709 Fed.Appx. 447
This case was not selected for publication in West’s Federal Reporter.
See Fed. Rule of Appellate Procedure 32.1 generally governing citation of judicial decisions issued on or after Jan. 1, 2007. See also U.S.Ct. of App. 9th Cir. Rule 36-3.
United States Court of Appeals,
Ninth Circuit.
UNITED STATES of America, Plaintiff-Appellee,
Wilson TSOSIE, Defendant-Appellant.
No. 12-10624
Argued and Submitted September 1, 2017 Pasadena, California
Filed September 25, 2017

Attorneys and Law Firms
Karla Delord, Assistant U.S. Attorney, USPX—Office of the US Attorney, Phoenix, AZ, for Plaintiff-Appellee
Keith J. Hilzendeger, Assistant Federal Public Defender, FPDAZ-Federal Public Defenders Office (Phoenix), Phoenix, AZ, for Defendant-Appellant
Before: W. FLETCHER and IKUTA, Circuit Judges, and BARKER,* District Judge.



Wilson Tsosie appeals his criminal conviction under the Major Crimes Act, 18 U.S.C. § 1153, for the sexual assault on his mother-in-law. We have jurisdiction under 28 U.S.C. § 1291 and review the district court’s ruling de novo. Deere v. Cullen, 718 F.3d 1124, 1144 (9th Cir. 2013).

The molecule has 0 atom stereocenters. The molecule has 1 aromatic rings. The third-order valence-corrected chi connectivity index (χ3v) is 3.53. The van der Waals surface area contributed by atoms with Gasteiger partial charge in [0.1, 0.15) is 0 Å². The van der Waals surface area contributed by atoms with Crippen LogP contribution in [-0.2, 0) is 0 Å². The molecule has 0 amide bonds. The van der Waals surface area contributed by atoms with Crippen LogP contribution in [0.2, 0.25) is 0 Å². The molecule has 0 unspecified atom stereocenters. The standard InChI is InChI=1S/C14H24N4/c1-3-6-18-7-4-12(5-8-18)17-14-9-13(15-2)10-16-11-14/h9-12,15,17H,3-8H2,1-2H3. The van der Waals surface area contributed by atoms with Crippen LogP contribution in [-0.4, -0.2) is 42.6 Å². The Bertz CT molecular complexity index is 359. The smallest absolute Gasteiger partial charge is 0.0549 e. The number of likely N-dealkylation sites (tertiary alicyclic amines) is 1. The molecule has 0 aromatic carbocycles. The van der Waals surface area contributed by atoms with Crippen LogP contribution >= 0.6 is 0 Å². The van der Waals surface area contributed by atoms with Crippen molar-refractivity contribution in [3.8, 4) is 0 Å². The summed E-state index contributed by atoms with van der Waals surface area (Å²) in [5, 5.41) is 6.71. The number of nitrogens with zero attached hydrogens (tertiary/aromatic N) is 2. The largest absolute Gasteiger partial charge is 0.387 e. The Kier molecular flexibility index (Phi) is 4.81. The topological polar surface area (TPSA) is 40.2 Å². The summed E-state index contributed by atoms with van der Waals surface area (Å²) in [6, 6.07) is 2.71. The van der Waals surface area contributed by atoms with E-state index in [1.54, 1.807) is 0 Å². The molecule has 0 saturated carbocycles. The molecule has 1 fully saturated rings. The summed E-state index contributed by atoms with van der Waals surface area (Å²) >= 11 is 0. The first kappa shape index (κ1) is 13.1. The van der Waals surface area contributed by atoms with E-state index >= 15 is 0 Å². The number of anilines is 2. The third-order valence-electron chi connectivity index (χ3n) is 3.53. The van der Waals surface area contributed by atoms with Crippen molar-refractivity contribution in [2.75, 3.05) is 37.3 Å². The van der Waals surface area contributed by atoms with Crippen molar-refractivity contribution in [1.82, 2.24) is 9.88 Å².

The district court did not err by finding admission of the unauthenticated certificate of Indian blood to be harmless error. To determine harmless error we consider “what the jury actually would have done without the error” and “whether the error had substantial and injurious effect or influence in determining the jury’s verdict.” United States v. Bruce, 394 F.3d 1215, 1229 (9th Cir. 2005) (internal quotations and citation omitted). Aside from the certificate, there was strong and uncontradicted evidence presented as to Tsosie’s Indian blood. Tsosie’s wife provided testimony of Tsosie’s enrollment in the Navajo Nation, his possession of an adequate quantum of Indian blood, and his participation in unique Navajo Nation ceremonies. There was additional evidence of Tsosie’s Indian status, including his brother’s testimony that Tsosie had lived on the reservation his entire life, and Tsosie’s use of a Navajo interpreter throughout the trial. The cumulative evidence rendered any effect of the unauthenticated certificate of Indian blood harmless.